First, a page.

My family's dental health is important to me. Unfortunately for me, it is not as important to my little ones. Getting my kids to brush and floss on a daily basis is almost like taking on an obstacle course. I talked to my family's dentist about different methods I could try to encourage them to brush and floss on a regular basis. Some of the tricks worked, some did not. After some experimentation and talking to other parents, I was able to come up with a lot of great tips for helping kids care for their teeth. I started this blog to help other parents get creative when it comes to their kids and dental care.
While most people who get dental implants never have problems, others may develop implant failure. This is typically the result of preexisting medical conditions, and sometimes, the result of prescription medications. Here are some things that may raise your risk for dental implant failure and what you can do about them:
Insufficient Blood Supply
If you have a medical condition that causes poor circulation such as diabetes or peripheral vascular disease, then the blood supply to your dental implant surgical sites may be not be sufficient enough to maintain the healthy bone and soft tissue that is essential for proper functioning dental implants.
If you have a health disorder that causes poor circulation, work with your physician to develop an effective treatment plan. Once your medical condition has been effectively treated and optimal blood supply and circulation have been reestablished, your dentist may feel confident enough to perform your implant procedure.
Things that may help improve blood supply and circulation are maintaining tight control over your blood sugar levels if you have diabetes, maintaining a healthy blood pressure, getting regular exercise, and losing weight if you are obese. Obesity can contribute to renal disease, which is another risk factor for poor circulation.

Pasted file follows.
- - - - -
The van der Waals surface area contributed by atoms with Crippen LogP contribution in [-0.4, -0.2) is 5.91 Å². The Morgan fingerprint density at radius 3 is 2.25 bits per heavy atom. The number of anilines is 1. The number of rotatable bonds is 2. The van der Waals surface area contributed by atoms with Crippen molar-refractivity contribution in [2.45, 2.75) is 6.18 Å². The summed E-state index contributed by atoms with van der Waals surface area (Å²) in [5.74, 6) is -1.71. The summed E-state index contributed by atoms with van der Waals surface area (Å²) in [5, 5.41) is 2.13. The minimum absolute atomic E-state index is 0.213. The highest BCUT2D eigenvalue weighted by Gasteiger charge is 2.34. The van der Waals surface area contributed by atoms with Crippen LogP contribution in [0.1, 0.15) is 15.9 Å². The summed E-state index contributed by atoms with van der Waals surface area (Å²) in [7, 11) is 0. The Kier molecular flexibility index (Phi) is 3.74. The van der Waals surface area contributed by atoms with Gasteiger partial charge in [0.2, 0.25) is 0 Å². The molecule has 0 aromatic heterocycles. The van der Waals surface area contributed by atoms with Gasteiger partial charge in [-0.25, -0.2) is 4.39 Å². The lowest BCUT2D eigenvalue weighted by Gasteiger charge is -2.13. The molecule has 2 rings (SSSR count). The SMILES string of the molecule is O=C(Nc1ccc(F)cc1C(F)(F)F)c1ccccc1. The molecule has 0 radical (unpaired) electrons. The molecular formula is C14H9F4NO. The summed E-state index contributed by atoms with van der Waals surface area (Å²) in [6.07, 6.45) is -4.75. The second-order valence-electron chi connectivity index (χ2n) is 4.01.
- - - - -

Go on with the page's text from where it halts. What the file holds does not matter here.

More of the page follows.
If you take bisphosphonates to manage your osteoporosis, a degenerative disease of the bones that cause thinning and weakening, you may be at risk for a serious jaw disease known as osteonecrosis.
This disorder causes poor blood supply and destruction of your jaw bones. It also causes your jaw bone to become exposed. If you take bisphosphonates, tell your dentist prior to scheduling your dental implant procedure.
While osteonecrosis of the jaw is a rare side effect of osteoporosis medications, your dentist will monitor the health of your jaw bones before embarking on your procedure. If necessary, you may be referred to a maxillofacial surgeon for further evaluation and treatment. While discontinuing bisphosphonate treatment will help prevent further bone destruction, it may do little to resolve existing bone and blood vessel damage from existing osteonecrosis.
If you are considering getting dental implants and have circulation problems as a result of diabetes, renal disease, peripheral vascular disorders, cardiovascular disease, or otherwise, or if you take medications to manage your osteoporosis, visit your physician and dentist on a regular basis. Once these health care professionals have established that you are no longer at high risk for dental implant failure, your dentist will then schedule you for your consultation.